If we were able to take as the finest allegory of simulation the Borges tale where the cartographers of the Empire draw up a map so detailed that it ends up exactly covering the territory (but where, with the decline of the Empire this map becomes frayed and finally ruined, a few shreds still discernible in the deserts - the metaphysical beauty of this ruined abstraction, bearing witness to an imperial pride and rotting like a carcass, returning to the substance of the soil, rather as an aging double ends up being confused with the real thing), this fable would then have come full circle for us, and now has nothing but the discrete charm of second-order simulacra.

Abstraction today is no longer that of the map, the double, the mirror or the concept. Simulation is no longer that of a territory, a referential being or a substance. It is the generation by models of a real without origin or reality: a hyperreal. The territory no longer precedes the map, nor survives it. Henceforth, it is the map that precedes the territory - precession of simulacra - it is the map that engenders the territory and if we were to revive the fable today, it would be the territory whose shreds are slowly rotting across the map. It is the real, and not the map, whose vestiges subsist here and there, in the deserts which are no longer those of the Empire, but our own. The desert of the real itself.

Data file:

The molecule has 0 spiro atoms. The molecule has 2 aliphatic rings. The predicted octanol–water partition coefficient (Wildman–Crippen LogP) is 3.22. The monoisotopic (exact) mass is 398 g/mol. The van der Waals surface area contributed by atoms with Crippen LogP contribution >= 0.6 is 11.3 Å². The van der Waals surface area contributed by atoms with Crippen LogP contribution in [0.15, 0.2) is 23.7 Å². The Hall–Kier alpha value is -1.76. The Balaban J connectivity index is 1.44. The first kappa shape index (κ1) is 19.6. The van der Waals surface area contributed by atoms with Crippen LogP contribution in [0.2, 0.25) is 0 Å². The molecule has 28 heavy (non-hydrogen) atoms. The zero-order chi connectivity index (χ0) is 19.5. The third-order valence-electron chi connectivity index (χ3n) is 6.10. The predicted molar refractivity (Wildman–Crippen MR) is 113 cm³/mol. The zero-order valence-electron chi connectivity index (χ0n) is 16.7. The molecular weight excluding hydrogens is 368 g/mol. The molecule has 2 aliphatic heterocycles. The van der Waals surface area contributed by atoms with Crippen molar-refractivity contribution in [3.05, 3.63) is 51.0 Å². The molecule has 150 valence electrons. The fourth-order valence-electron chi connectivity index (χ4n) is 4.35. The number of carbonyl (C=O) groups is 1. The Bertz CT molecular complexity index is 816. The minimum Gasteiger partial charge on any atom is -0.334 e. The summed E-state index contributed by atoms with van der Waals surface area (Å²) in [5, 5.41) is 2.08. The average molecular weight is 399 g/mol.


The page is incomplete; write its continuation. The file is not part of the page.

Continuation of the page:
We live in a world that has no concept that 'fake' watches are fake from the moment the misconception of there ever being a more 'real' watch occurs. We pay hundreds of thousands of dollars to research projects that advertise prosthetics but are anything and everything but prosthetics - and that will never deliver kick ass grip power to the user nor pave the way for such kick ass power in any future. They lack analysis, knowhow, ignore previous works, don't treat real problems but instead represent a world in itself that has no real basis, not even a remote connection to reality: instead, there is a hyperreal.